Kidney Stones

Prevalence of Kidney Stone by age and gender

Caucasians and male gender are associated with higher rates of kidney stones.
Men tend to develop kidney stones in their 40s through 70s; rates increase with age.
Women are most likely to experience kidney stones in their 50s.

A person who has suffered from one kidney stone is likely to develop others.

Kidney stones are hard objects, made up of millions of tiny crystals. Most kidney stones form on the interior surface of the kidney, where urine leaves the kidney tissue and enters urinary collecting system. Kidney stones can be small, like a tiny pebble or grain of sand, but often are much larger.

The job of the kidneys is to maintain the body's balance of water, minerals and salts. Urine is the product of this filtering process. Under certain conditions, substances normally dissolved in urine such as calcium, oxalate, and phosphate, become too concentrated and can separate out as crystals. A kidney stone develops when these crystals attach to one another, accumulating into a small mass, or stone.

Kidney stones come in a variety of mineral types.

  1. Calcium Stones: Most kidney stones are composed of calcium and oxalate. Many people who form calcium containing stones have too much calcium in their urine, a condition known as hypercalciuria. There are several reasons why hypercalciuria may occur. Some people absorb too much calcium from their intestines. Others absorb too much calcium from their bones. Still others have kidneys which do not correctly regulate the amount of calcium they release into the urine. There are some people who form calcium oxalate stones as a result of too much oxalate in the urine, a condition known as hyperoxaluria. In some cases, too much oxalate in the urine is a result of inflammatory bowel disease, such as Crohn's disease or ulcerative colitis, or other times it may be a consequence of prior intestinal surgery. Calcium phosphate stones, another kind of calcium stone, are much less common than calcium oxalate stones. For some people, calcium phosphate stones form as a result of a medical condition known as renal tubular acidosis.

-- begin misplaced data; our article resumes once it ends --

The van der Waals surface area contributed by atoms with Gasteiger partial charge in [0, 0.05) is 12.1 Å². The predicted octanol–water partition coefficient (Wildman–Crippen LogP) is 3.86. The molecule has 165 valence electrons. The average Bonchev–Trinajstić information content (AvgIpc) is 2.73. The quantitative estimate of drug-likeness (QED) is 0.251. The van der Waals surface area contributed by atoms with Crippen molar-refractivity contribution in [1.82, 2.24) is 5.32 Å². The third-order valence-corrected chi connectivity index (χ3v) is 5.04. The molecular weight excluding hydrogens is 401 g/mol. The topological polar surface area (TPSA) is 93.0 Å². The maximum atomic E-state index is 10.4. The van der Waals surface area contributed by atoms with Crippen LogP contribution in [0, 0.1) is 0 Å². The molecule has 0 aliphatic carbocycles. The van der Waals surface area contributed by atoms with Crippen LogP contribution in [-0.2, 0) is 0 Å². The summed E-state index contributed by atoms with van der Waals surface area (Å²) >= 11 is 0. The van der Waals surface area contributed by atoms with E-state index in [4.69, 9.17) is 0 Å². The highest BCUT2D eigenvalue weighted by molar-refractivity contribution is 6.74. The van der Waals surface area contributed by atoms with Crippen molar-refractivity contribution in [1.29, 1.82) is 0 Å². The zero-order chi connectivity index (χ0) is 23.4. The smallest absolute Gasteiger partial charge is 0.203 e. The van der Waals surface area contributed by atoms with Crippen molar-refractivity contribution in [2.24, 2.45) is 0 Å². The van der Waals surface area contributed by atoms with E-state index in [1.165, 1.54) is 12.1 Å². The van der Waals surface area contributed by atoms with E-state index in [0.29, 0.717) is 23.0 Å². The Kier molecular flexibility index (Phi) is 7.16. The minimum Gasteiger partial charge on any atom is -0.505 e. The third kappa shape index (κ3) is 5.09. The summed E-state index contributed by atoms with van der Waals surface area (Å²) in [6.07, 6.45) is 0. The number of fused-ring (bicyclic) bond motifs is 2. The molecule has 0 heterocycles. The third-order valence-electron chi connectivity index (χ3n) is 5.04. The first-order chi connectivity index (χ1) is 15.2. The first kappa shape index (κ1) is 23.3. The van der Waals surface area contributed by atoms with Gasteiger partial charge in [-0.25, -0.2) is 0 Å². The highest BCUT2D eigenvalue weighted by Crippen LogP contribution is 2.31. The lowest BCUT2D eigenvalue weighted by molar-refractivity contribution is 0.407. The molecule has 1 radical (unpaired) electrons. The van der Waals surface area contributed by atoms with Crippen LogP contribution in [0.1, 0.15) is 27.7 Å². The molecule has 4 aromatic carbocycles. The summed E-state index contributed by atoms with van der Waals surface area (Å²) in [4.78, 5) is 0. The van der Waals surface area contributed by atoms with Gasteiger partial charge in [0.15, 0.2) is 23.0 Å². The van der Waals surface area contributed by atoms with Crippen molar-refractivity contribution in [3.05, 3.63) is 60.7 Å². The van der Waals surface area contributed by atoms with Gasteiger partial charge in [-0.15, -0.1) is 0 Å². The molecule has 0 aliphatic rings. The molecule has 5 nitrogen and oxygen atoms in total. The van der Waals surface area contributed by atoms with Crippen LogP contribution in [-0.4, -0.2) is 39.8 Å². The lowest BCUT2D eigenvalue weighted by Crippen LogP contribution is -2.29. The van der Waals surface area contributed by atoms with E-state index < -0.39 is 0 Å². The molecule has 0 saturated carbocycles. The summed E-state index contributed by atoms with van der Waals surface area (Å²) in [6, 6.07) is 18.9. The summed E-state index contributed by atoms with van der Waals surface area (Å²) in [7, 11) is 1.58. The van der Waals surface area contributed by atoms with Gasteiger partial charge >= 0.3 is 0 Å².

2. Struvite Stones: Some patients form stones that are composed of a mixture of magnesium, ammonium, phosphate, and calcium carbonate, which is known as struvite. These stones form as a result of infection with certain types of bacteria that can produce ammonia. Ammonia acts to raise the pH of urine which makes it alkaline and promotes the formation of struvite. 

  3. Uric Acid Stones: Uric acid is produced when the body metabolizes protein. When the pH of urine drops below 5.5, urine becomes saturated with uric acid crystals, a condition known as hyperuricosuria. When there is too much uric acid in the urine, stones can form. Uric acid stones are more common in people who consume large amounts of protein, such as that found in red meat or poultry. People with gout can also form uric acid stones. 

  4. Cystine Stones: Cystine stones are rare, and they form only in persons with an inherited metabolic disorder that causes high levels of cystine in the urine, a condition known as cystinuria.
Justin Benabdallah, M.D.
Office: 202-660-5561
Marisa Clifton , M.D.
Office: 410-550-3338
Brian Matlaga, M.D., M.P.H.
Appointments: 410 955-6100
Office: 443-287-3193